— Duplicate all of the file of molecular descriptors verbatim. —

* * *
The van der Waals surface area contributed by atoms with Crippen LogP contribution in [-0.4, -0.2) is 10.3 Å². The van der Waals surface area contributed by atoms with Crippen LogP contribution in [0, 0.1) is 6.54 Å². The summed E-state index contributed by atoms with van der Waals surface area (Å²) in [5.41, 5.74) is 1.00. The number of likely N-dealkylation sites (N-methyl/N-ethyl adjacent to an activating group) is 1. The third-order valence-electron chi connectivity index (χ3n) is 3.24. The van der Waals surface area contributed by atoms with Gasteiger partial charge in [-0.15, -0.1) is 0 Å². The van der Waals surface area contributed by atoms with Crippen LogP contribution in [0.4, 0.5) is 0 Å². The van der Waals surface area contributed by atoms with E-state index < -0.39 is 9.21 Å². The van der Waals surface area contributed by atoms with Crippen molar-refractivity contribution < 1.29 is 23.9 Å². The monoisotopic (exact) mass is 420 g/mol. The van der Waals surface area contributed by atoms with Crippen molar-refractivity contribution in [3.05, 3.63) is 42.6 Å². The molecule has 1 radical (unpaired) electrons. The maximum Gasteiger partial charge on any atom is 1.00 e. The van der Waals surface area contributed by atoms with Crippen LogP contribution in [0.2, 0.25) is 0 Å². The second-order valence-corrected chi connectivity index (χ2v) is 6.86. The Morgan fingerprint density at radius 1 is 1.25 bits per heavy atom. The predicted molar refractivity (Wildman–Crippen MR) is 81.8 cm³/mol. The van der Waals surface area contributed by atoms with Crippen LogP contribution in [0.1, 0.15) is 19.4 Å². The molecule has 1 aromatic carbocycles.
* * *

The van der Waals surface area contributed by atoms with Crippen LogP contribution in [-0.4, -0.2) is 10.3 Å². The van der Waals surface area contributed by atoms with Crippen LogP contribution in [0, 0.1) is 6.54 Å². The summed E-state index contributed by atoms with van der Waals surface area (Å²) in [5.41, 5.74) is 1.00. The number of likely N-dealkylation sites (N-methyl/N-ethyl adjacent to an activating group) is 1. The third-order valence-electron chi connectivity index (χ3n) is 3.24. The van der Waals surface area contributed by atoms with Gasteiger partial charge in [-0.15, -0.1) is 0 Å². The van der Waals surface area contributed by atoms with Crippen LogP contribution in [0.4, 0.5) is 0 Å². The van der Waals surface area contributed by atoms with E-state index < -0.39 is 9.21 Å². The van der Waals surface area contributed by atoms with Crippen molar-refractivity contribution < 1.29 is 23.9 Å². The monoisotopic (exact) mass is 420 g/mol. The van der Waals surface area contributed by atoms with Crippen molar-refractivity contribution in [3.05, 3.63) is 42.6 Å². The molecule has 1 radical (unpaired) electrons. The maximum Gasteiger partial charge on any atom is 1.00 e. The van der Waals surface area contributed by atoms with Crippen LogP contribution in [0.2, 0.25) is 0 Å². The second-order valence-corrected chi connectivity index (χ2v) is 6.86. The Morgan fingerprint density at radius 1 is 1.25 bits per heavy atom. The predicted molar refractivity (Wildman–Crippen MR) is 81.8 cm³/mol. The van der Waals surface area contributed by atoms with Crippen LogP contribution in [0.1, 0.15) is 19.4 Å². The molecule has 1 aromatic carbocycles.